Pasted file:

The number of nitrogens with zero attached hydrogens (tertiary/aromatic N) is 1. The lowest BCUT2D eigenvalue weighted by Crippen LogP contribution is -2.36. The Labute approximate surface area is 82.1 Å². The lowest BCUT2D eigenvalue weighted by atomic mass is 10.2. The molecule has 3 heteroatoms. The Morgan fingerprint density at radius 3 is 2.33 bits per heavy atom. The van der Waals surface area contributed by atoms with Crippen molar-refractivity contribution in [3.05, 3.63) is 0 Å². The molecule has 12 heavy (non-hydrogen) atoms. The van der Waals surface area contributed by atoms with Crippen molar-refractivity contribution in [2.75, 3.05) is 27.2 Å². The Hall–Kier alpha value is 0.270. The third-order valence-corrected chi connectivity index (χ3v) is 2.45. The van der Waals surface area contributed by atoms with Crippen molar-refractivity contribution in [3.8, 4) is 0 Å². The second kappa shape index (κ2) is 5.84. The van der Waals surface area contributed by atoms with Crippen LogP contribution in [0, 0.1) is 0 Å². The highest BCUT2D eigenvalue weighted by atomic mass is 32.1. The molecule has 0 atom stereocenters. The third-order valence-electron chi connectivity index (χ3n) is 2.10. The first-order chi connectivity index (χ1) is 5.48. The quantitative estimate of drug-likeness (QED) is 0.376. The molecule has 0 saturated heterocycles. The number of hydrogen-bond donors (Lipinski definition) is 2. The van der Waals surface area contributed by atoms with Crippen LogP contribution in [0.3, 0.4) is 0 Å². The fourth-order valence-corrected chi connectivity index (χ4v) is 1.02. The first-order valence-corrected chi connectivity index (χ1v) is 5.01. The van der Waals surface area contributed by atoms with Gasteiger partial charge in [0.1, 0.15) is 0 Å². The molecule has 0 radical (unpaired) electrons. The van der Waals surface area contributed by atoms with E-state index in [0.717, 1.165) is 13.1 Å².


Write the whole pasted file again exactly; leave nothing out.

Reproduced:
The number of nitrogens with zero attached hydrogens (tertiary/aromatic N) is 1. The lowest BCUT2D eigenvalue weighted by Crippen LogP contribution is -2.36. The Labute approximate surface area is 82.1 Å². The lowest BCUT2D eigenvalue weighted by atomic mass is 10.2. The molecule has 3 heteroatoms. The Morgan fingerprint density at radius 3 is 2.33 bits per heavy atom. The van der Waals surface area contributed by atoms with Crippen molar-refractivity contribution in [3.05, 3.63) is 0 Å². The molecule has 12 heavy (non-hydrogen) atoms. The van der Waals surface area contributed by atoms with Crippen molar-refractivity contribution in [2.75, 3.05) is 27.2 Å². The Hall–Kier alpha value is 0.270. The third-order valence-corrected chi connectivity index (χ3v) is 2.45. The van der Waals surface area contributed by atoms with Crippen molar-refractivity contribution in [3.8, 4) is 0 Å². The second kappa shape index (κ2) is 5.84. The van der Waals surface area contributed by atoms with Crippen LogP contribution in [0, 0.1) is 0 Å². The highest BCUT2D eigenvalue weighted by atomic mass is 32.1. The molecule has 0 atom stereocenters. The third-order valence-electron chi connectivity index (χ3n) is 2.10. The first-order chi connectivity index (χ1) is 5.48. The quantitative estimate of drug-likeness (QED) is 0.376. The molecule has 0 saturated heterocycles. The number of hydrogen-bond donors (Lipinski definition) is 2. The van der Waals surface area contributed by atoms with Crippen LogP contribution in [0.3, 0.4) is 0 Å². The fourth-order valence-corrected chi connectivity index (χ4v) is 1.02. The first-order valence-corrected chi connectivity index (χ1v) is 5.01. The van der Waals surface area contributed by atoms with Gasteiger partial charge in [0.1, 0.15) is 0 Å². The molecule has 0 radical (unpaired) electrons. The van der Waals surface area contributed by atoms with E-state index in [0.717, 1.165) is 13.1 Å².